A kidney stone is a hard, rock-like mass made of minerals in the kidney. Because kidney stones travel through the urinary system, they can also be found in the ureters and bladder.
Kidney stones develop from chemicals that are filtered by the kidneys. Usually, the chemicals within your kidneys balance each other. When they don't, crystals can form and build up on the inner surfaces of the kidney. If enough of these crystals clump together, they form a stone.
Small stones travel through the urinary tract and pass out of the body unnoticed. Unfortunately, some stones continue to grow within the body for months or even years. When they break off and travel into the ureter, they can cause extreme pain.
The sharp pain of kidney stones often begins suddenly and is felt in the back and side, in the area of the kidney or in the lower abdomen. Nausea and vomiting may also occur. The pain may also spread to the groin.
The first symptom of kidney stones is often sudden, extreme pain, usually in the back and side in the kidney area, or in the lower abdomen.
Other symptoms include the following:
- Nausea and vomiting
- Blood in the urine-may be visible or microscopic
- Frequent urge to urinate
- Burning sensation during urination
- Cloudy or odorous urine
- Fever and chills
Types of Kidney Stones
There are several types of kidney stones. Despite their differences, the symptoms they create and the way they are treated is usually very similar.
- Calcium stones. The most common form of kidney stone, accounting for 75-85% of cases.
- Struvite (infection) stones. Caused by urinary tract infections. Found more often in women.
- Uric acid stones. Made purely of uric acid, a by-product of protein metabolism.
- Cystine stones. The least common type of stone, found in about 1% of cases.
In most cases, your doctor will order one of more diagnostic tests to check for kidney stones. Tests may include one of more of the following:
- Blood and urine tests to help detect any abnormal substances that might cause stones to form.
- Intravenous pyelogram (IVP), a form of X-ray to provide pictures of the urinary system.
- Computed tomography (CT), or CAT scan, to provide detailed three-dimensional pictures of the affected organs.
- Renal ultrasound, which uses sound waves to create pictures of internal organs.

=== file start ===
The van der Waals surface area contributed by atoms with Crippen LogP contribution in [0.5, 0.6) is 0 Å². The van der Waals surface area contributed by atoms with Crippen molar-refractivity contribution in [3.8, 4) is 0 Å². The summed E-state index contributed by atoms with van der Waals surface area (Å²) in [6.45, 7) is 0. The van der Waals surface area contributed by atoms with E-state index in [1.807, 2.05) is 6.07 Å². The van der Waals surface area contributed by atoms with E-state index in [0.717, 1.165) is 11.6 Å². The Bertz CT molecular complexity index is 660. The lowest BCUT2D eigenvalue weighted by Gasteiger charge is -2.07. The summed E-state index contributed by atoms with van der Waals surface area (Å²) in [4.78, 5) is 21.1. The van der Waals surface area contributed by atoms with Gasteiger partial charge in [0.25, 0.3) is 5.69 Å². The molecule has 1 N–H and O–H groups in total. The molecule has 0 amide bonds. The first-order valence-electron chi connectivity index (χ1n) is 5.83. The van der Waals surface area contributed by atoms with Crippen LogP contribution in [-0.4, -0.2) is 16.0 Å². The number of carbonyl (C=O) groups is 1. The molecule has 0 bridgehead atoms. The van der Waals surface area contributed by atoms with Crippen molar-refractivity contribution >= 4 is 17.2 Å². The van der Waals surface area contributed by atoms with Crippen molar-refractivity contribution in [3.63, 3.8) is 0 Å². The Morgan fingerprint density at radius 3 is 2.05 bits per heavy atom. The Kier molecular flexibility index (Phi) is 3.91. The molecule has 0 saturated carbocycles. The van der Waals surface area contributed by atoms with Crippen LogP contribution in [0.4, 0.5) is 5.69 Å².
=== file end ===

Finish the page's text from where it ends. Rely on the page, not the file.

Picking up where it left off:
Receiving proper treatment for kidney stones is important, as kidney stones not only cause pain, they can also damage kidneys by blocking the flow of urine and causing bleeding and infection. Smaller stones can block the flow of urine through the ureters and urethra, causing urinary tract infection and other damage.
The University of Rochester Medical Center offers the following treatments for kidney stones:
- Extracorporeal Shockwave Lithotripsy (ESWL) is a non-invasive treatment. Powerful shockwaves are directed toward the locations of the kidney stones, breaking them up into smaller stones that will be able to pass from your urinary tract.
- Percutaneous Nephrolithotomy is a surgical approach used on larger stones or when ESWL is not effective. Kidney stones are removed with a nephroscope that is inserted through a small incision in the back.
- Ureteroscopy (URS) is used when the stone is lodged in the ureter. The stone is removed with a small ureterscope that is passed through the bladder and into the ureter.
- Parathyroid Surgery may be performed when stones are caused by overactive parathyroid glands. A growth on the parathyroid gland may cause an excessive production of calcium, leading to the formation of kidney stones. Removing the growth usually solves this problem.
Kidney Stone Treatment Center
Our center has the latest technology for noninvasive as well as surgical treatment of kidney stones. This includes two ESWL machines, which, due to recent advances, can now treat bariatric patients that previously could not be accommodated.
Kidney Stone Prevention
The National Institute of Diabetes and Kidney Diseases recommends several ways to prevent kidney stones:
- Drink more water. By drinking up to 12 glasses of water a day you can help flush away the substances that form kidney stones.
- Limit caffeinated beverages to one or two cups per day. The caffeine in coffee, tea and sodas may cause a rapid loss of fluid that leads to kidney stones.
- Certain medications may be prescribed by your doctor to prevent kidney stones.
With all dietary modifications, be sure to consult your physician.
Call 1-877-51-STONE (78663)
Get in touch with the Department of Urology
Pediatrics: (585) 275-3342
Adults: (585) 275-2838